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    btrfs send /path/to/@subvolume-name-RO | btrfs rec /path/to/backup-directory/
This will be the first send and btrfs will have to transfer all of the data this time. Next time you want to send a backup to this drive you can use incremental sends to only send what data has changed since the previous backup you sent. It will also use Copy On Write so you'll save a lot of space as well. Just make sure you keep the latest snapshot on both filesystems. When it's done you can rename the sent snapshot to whatever you want.

Now if you want to send another snapshot just rename the orignal one and take a new snapshot with something like

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    mv @subvolume-name-RO @subvolume-name-RO-old
    btrfs su sn -r @subvolume-name @subvolume-name-RO
Then you can use send to send the latest snapshot using

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    btrfs send -p @subvolume-name-RO-old @subvolume-name-RO | btrfs rec /path/to/backup-directory/and if the previous snapshot still exists on your backup drive it will send your new snapshot by only having to copy whatever changes you've made since the previous one.

Offline Chrysostomus

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Re: Strategies for reverting a breaking upgrade?
« Reply #22 on: 02. March 2016, 07:41:37 »
Artoo recommend redobackup in another thread as a easy to use alternative to clonezilla (undelying technology is the same): http://redobackup.org

For btrfs, there is btrfs-grub that lets you boot into your snapshots. And utilities that take a snapshot whenever you upgrade with pacman, after downloading the packages.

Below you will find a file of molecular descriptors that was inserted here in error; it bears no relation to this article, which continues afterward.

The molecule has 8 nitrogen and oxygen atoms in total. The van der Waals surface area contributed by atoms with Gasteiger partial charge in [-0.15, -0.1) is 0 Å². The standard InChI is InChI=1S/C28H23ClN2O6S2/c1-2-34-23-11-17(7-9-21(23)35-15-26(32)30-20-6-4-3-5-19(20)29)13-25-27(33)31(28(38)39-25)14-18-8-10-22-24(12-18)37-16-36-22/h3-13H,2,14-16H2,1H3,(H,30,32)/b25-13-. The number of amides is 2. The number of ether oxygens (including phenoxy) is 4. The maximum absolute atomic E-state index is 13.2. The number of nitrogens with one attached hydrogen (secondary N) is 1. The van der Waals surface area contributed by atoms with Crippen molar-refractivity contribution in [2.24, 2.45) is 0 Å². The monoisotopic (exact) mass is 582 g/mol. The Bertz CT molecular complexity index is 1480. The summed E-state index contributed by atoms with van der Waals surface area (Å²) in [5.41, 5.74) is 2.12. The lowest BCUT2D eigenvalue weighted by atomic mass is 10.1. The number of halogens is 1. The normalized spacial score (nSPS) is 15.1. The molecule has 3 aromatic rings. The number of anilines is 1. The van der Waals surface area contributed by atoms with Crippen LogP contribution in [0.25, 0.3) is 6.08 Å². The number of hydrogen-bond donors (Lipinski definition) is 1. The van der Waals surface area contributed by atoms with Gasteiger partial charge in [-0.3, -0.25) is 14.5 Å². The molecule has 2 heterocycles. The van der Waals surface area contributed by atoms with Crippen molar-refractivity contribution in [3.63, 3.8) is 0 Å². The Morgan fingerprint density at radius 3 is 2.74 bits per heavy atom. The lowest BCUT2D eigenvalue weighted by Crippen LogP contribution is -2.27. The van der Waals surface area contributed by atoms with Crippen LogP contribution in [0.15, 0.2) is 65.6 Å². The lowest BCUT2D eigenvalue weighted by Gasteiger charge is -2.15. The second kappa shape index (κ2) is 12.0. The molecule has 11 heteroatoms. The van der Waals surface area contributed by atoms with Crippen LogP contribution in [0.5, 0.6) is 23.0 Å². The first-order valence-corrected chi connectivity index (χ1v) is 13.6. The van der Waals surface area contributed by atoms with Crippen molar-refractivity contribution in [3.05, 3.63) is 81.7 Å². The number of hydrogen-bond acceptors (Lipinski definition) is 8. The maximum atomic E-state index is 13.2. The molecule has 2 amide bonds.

For just packages though, there is aura-bin that has
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--save and
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--restoreoptions, that let you roll back entire pacman upgrades instead of just downgrading individual packages. You need a bit of a hack to install aura on manjaro: comment out abs from dependencies, since manjaro does not have it.

Offline pianoplayer

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Re: Strategies for reverting a breaking upgrade?
« Reply #23 on: 02. March 2016, 16:57:20 »
@Chrys

Latest redobackup is from 2012, latest clonezilla is just a couple of days old. Easy to choose ;-)

Offline badbodh

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Re: Strategies for reverting a breaking upgrade?
« Reply #24 on: 02. March 2016, 17:01:32 »
You can't feel the love till it hurts a little. Go rolling, go bleeding-edge !

Offline muncharo

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Re: Strategies for reverting a breaking upgrade?
« Reply #25 on: 07. March 2016, 22:37:07 »
From the Arch reddit:

https://www.reddit.com/r/archlinux/comments/49cs2a/create_a_btrfs_snapshot_just_before_pacman/


Create a Btrfs Snapshot just before Pacman Upgrades/Installs/Removes a Package

If you are using Btrfs, you a probably somewhat familiar with snapshots. The latest pacman has a hooks capability, so I've created one in which a snapshot is created just before Pacman completes a transaction. Here's the hook (put it at /usr/share/libalpm/hooks/snapshot.hook):

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[Trigger]
Operation = Upgrade
Operation = Install
Operation = Remove
Type = Package
Target = *

[Action]
Description = Btrfs snapshot before a transaction
Depends = btrfs-progs
When = PreTransaction
Exec = /usr/bin/dobtrfssnap

And here's the script it executes (put at /usr/bin/dobtrfssnap and make executable):
#!/bin/bash   
dirname=`date "+%FT%T"`
btrfs subvolume snapshot '/' /root/snapshots/pacman/$dirname


Also, you have to create /root/snapshots/pacman before using this.